In his infamous book “Taboo“, Jon Entine asks the reader to imagine an alien, unfamiliar with Earth, sent to observe sport on the planet. The alien, he says, would be struck by the dominance of black athletes in four sports: basketball, football, boxing and running.
It is a shaky start to a text which remains tremulous throughout. Scientific speculations cannot properly be investigated by considering the first impressions of a naive visitor.
But, even on its own terms, it is out of date just fifteen years after being published, after the Sydney Olympics. Professional heavyweight boxing is dominated by the Ukrainian Klitschko brothers (above). Despite the proliferation of belts, there were no American champions between 2007 and 2015 and only 3 of the 10 distinct champions were black.
There is a similar pattern in Olympic boxing. Two super heavyweight champions in the last five Games have been black British fighters but the other three have all been white.
In November, Wladimir Klitschko will face a new challenger, another Briton, Tyson Fury (below), who is one of an increasing number of boxers to have an Irish Traveller heritage.
Country or Race?
Entine makes two mistakes, both of which are all too common. Firstly, he attributes the dominance of a small number of countries to the dominance of a particular ethnic group.
What seemed to be an advantage for black boxers was more a reflection of the strength of the United States, while the apparent advantage of white boxers is the success of ex- communist states. Recent challengers have been Russian, Uzbek, Polish and Bulgarian.
Entine’s other examples suffer from a similar problem. Kenya remains just as powerful in distance running, and most Kenyans are black, but what will happen if Kenya loses its edge and, as with boxing, a different region becomes pre-eminent in the sport instead?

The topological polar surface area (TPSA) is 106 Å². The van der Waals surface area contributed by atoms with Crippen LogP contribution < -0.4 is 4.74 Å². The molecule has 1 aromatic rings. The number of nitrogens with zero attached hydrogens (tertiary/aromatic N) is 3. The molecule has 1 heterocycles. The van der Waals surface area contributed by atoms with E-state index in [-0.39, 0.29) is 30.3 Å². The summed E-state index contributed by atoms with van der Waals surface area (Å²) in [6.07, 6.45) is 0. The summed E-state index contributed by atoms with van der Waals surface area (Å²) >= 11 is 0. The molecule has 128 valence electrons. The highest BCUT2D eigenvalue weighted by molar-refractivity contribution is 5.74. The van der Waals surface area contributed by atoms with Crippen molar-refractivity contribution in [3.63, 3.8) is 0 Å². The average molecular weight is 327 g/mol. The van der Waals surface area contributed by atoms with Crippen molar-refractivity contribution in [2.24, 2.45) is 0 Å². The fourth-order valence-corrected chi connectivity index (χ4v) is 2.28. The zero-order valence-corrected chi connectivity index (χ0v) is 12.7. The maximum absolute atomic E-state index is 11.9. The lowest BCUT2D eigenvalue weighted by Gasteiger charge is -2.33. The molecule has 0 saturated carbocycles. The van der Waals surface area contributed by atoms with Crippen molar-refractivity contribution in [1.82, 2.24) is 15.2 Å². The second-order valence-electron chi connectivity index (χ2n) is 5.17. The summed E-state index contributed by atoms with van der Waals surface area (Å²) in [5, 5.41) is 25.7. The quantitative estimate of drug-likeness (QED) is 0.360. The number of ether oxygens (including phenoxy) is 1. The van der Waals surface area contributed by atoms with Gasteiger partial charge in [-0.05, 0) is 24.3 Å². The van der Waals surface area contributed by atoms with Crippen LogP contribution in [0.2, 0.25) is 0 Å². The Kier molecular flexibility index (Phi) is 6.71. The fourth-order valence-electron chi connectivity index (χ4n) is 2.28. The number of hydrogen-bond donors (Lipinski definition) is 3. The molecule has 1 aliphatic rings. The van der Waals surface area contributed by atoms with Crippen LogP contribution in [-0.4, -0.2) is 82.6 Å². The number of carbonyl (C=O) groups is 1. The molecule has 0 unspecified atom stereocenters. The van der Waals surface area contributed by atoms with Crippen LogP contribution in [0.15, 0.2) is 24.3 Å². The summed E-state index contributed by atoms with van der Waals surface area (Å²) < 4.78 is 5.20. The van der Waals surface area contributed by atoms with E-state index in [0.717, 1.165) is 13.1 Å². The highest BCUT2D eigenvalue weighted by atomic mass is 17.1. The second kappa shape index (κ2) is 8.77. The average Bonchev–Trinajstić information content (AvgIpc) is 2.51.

Not the End of History
Entine is aware of the currents of history. He describes how Jewish basketball players were once commonplace before fresh opportunities took them away from that arena.
But he seems to believe that the waters have calmed, perhaps permanently, that black people, unlike Jewish people, have never been pushed into sport through lack of choice. Or that they will never be overtaken by competitors from another country altogether.
This is his second mistake. Even a forty year dynasty of African American heavyweights was not enough to hold back the tide, the inevitable ebb and flow of patterns of success.
It is the lesson of Canute and it applies to the king of any sport. The moment he thinks that his reign is “natural”, that he has a divine right to rule, is the moment that he begins to lose his grip on power. And, as with boxing in the USA, the crown could so easily slip.
Next week: An events preview of the upcoming London Sports Writing Festival at Lord’s